Friday, 18 April 2014
Quantitative easing explained visually
The financial world loves to play with words. Jargon is rife. It is rarely static. It mutates constantly or dies a sudden death.
To the outsider, financial terms are often impenetrable. Even an insider can go on holiday and return out-of-touch two weeks later. Recent glossary research uncovered a wealth of videos on financial topics to share with followers.
Financial reporting often mystifies the general public. The economic crisis has left ordinary people with a deep mistrust of the banking world. Quantitative easing causes particular bewilderment. A US video from 2010 with over 5.7 million viewings conveys that sense of bewilderment in a humorous and irreverent way:
Quantitative easing is an unconventional monetary policy. It is often seen as controversial. The unconventional is now apparently conventional. The Federal Reserve, the Bank of England and Bank of Japan have all used the policy. The European Central Bank may soon resort to quantitative easing. One of the Bank of England’s external policymakers has just claimed that quantitative easing increased the UK’s GDP by 3%.
Quantitative easing is often described as printing money. The aim is to increase the money supply in the economy. No actual money gets printed. These days the money is injected into the economy electronically.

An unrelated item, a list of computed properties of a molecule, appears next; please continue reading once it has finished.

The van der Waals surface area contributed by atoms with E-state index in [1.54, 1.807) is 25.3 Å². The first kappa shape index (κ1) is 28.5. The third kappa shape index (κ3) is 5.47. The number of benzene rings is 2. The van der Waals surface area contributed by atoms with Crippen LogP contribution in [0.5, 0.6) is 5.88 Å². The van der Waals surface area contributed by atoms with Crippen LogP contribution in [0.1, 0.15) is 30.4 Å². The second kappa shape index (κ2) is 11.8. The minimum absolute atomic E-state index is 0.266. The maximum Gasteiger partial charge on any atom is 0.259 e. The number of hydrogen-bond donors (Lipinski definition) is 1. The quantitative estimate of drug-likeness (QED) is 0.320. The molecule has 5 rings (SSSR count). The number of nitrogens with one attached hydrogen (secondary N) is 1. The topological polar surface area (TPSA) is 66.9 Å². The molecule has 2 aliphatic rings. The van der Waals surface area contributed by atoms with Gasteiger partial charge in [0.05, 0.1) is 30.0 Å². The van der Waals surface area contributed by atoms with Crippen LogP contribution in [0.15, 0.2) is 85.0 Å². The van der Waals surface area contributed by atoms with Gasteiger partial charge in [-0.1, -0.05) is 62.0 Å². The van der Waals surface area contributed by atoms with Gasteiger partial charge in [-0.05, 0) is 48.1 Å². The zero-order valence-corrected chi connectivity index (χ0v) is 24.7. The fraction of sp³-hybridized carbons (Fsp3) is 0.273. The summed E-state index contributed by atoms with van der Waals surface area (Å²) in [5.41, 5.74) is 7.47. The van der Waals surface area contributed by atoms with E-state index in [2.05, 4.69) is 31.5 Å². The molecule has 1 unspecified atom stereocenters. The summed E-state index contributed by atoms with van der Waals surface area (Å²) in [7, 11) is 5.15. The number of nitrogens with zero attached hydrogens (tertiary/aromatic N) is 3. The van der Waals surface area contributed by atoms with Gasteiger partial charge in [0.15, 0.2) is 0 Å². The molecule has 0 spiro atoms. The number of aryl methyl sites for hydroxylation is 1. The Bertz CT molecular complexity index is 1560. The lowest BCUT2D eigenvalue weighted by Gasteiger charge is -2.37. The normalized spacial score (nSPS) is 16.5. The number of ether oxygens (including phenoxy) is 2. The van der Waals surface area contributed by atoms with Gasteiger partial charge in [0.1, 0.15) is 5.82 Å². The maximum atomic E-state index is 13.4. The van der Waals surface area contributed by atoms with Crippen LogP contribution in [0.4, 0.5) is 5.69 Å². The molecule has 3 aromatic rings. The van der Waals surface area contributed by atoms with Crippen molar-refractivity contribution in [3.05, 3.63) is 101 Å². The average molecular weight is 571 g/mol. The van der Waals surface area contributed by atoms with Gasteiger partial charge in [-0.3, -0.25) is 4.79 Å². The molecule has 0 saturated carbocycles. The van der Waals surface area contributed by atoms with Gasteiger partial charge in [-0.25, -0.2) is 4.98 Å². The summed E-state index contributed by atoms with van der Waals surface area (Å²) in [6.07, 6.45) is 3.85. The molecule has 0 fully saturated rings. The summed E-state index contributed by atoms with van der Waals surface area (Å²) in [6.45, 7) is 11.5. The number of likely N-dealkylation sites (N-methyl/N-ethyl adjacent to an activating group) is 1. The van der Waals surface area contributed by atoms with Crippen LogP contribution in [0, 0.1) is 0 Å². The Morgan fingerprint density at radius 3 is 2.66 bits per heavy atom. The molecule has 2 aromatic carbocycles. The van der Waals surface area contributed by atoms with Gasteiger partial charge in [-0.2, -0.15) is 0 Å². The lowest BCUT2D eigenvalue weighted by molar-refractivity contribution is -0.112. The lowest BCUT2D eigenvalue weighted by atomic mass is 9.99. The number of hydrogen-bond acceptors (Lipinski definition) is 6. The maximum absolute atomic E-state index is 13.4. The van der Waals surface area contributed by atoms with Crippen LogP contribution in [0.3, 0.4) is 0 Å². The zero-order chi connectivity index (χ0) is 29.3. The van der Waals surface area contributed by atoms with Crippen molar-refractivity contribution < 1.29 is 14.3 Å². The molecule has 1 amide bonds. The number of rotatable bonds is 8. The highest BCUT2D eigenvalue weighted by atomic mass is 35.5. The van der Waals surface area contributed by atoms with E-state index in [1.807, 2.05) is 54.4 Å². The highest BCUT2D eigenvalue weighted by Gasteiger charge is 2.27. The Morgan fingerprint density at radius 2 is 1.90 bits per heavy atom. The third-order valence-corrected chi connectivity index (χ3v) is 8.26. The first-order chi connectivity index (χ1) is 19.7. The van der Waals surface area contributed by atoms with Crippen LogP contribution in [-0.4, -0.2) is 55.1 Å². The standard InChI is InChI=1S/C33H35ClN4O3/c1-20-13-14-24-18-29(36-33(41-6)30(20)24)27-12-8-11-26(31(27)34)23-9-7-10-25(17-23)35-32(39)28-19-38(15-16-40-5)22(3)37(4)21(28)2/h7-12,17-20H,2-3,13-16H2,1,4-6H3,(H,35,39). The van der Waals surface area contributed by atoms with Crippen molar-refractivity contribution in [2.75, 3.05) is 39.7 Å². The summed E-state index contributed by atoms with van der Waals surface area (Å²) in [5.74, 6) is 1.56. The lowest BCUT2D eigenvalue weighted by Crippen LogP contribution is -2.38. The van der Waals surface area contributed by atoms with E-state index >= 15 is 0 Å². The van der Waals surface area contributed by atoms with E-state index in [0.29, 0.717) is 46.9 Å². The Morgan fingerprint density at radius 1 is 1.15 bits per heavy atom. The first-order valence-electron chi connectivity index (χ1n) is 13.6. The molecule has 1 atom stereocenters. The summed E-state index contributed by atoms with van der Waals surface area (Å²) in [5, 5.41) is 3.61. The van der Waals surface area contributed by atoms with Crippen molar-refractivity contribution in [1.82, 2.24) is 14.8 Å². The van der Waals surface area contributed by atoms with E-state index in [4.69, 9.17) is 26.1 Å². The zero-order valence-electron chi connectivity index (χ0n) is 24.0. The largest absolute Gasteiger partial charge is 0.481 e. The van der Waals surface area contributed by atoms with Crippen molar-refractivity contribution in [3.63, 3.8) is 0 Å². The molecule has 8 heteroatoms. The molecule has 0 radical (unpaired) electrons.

Younger generations are much more likely to watch a short explanatory video than read a turgid glossary or lengthy text. HP has an excellent paper on the power of visual communication.
The Bank of England has issued just such a video to explain how quantitative easing works:
Terminology often needs to be accessible to several different target audiences. A company or institution may need to use different terms in targeted communications. Traditional glossaries have advocated a single, consistent term. Modern marketing communications are increasingly personalised. The fund manager’s in-house terminology is not appropriate for some audiences. Terminology management will need even greater flexibility in future.
The new banking era requires greater transparency. Greater use of short videos to ease understanding of financial terminology for different audiences would seem to be an ideal way forward.
What do you think?